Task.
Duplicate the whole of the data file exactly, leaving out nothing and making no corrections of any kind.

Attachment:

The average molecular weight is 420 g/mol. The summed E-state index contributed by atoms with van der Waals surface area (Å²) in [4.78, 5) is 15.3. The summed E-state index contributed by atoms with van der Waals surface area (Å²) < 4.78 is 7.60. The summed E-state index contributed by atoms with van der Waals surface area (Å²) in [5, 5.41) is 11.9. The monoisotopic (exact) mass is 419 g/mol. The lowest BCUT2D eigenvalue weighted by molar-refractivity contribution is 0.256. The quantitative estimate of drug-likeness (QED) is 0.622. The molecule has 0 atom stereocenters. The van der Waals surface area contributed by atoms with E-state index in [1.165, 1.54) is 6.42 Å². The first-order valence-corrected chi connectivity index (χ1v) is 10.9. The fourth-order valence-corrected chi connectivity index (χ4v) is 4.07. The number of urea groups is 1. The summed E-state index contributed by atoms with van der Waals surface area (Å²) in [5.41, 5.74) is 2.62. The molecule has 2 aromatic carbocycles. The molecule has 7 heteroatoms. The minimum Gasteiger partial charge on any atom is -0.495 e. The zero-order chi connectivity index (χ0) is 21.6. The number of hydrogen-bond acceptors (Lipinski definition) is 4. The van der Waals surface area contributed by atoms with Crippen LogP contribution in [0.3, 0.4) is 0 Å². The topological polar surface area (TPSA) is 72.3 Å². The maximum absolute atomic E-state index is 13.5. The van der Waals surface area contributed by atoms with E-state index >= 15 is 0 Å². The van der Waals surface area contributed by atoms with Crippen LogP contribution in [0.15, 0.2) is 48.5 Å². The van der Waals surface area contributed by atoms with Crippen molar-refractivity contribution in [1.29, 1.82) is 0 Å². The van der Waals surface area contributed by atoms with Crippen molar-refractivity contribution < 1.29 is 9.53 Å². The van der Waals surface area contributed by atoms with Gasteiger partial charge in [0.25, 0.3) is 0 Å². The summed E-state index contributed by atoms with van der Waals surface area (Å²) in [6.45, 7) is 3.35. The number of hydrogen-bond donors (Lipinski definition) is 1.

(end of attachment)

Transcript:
The average molecular weight is 420 g/mol. The summed E-state index contributed by atoms with van der Waals surface area (Å²) in [4.78, 5) is 15.3. The summed E-state index contributed by atoms with van der Waals surface area (Å²) < 4.78 is 7.60. The summed E-state index contributed by atoms with van der Waals surface area (Å²) in [5, 5.41) is 11.9. The monoisotopic (exact) mass is 419 g/mol. The lowest BCUT2D eigenvalue weighted by molar-refractivity contribution is 0.256. The quantitative estimate of drug-likeness (QED) is 0.622. The molecule has 0 atom stereocenters. The van der Waals surface area contributed by atoms with E-state index in [1.165, 1.54) is 6.42 Å². The first-order valence-corrected chi connectivity index (χ1v) is 10.9. The fourth-order valence-corrected chi connectivity index (χ4v) is 4.07. The number of urea groups is 1. The summed E-state index contributed by atoms with van der Waals surface area (Å²) in [5.41, 5.74) is 2.62. The molecule has 2 aromatic carbocycles. The molecule has 7 heteroatoms. The minimum Gasteiger partial charge on any atom is -0.495 e. The zero-order chi connectivity index (χ0) is 21.6. The number of hydrogen-bond acceptors (Lipinski definition) is 4. The van der Waals surface area contributed by atoms with Crippen LogP contribution in [0.3, 0.4) is 0 Å². The topological polar surface area (TPSA) is 72.3 Å². The maximum absolute atomic E-state index is 13.5. The van der Waals surface area contributed by atoms with E-state index >= 15 is 0 Å². The van der Waals surface area contributed by atoms with Crippen LogP contribution in [0.15, 0.2) is 48.5 Å². The van der Waals surface area contributed by atoms with Crippen molar-refractivity contribution in [1.29, 1.82) is 0 Å². The van der Waals surface area contributed by atoms with Crippen molar-refractivity contribution < 1.29 is 9.53 Å². The van der Waals surface area contributed by atoms with Gasteiger partial charge in [0.25, 0.3) is 0 Å². The summed E-state index contributed by atoms with van der Waals surface area (Å²) in [6.45, 7) is 3.35. The number of hydrogen-bond donors (Lipinski definition) is 1.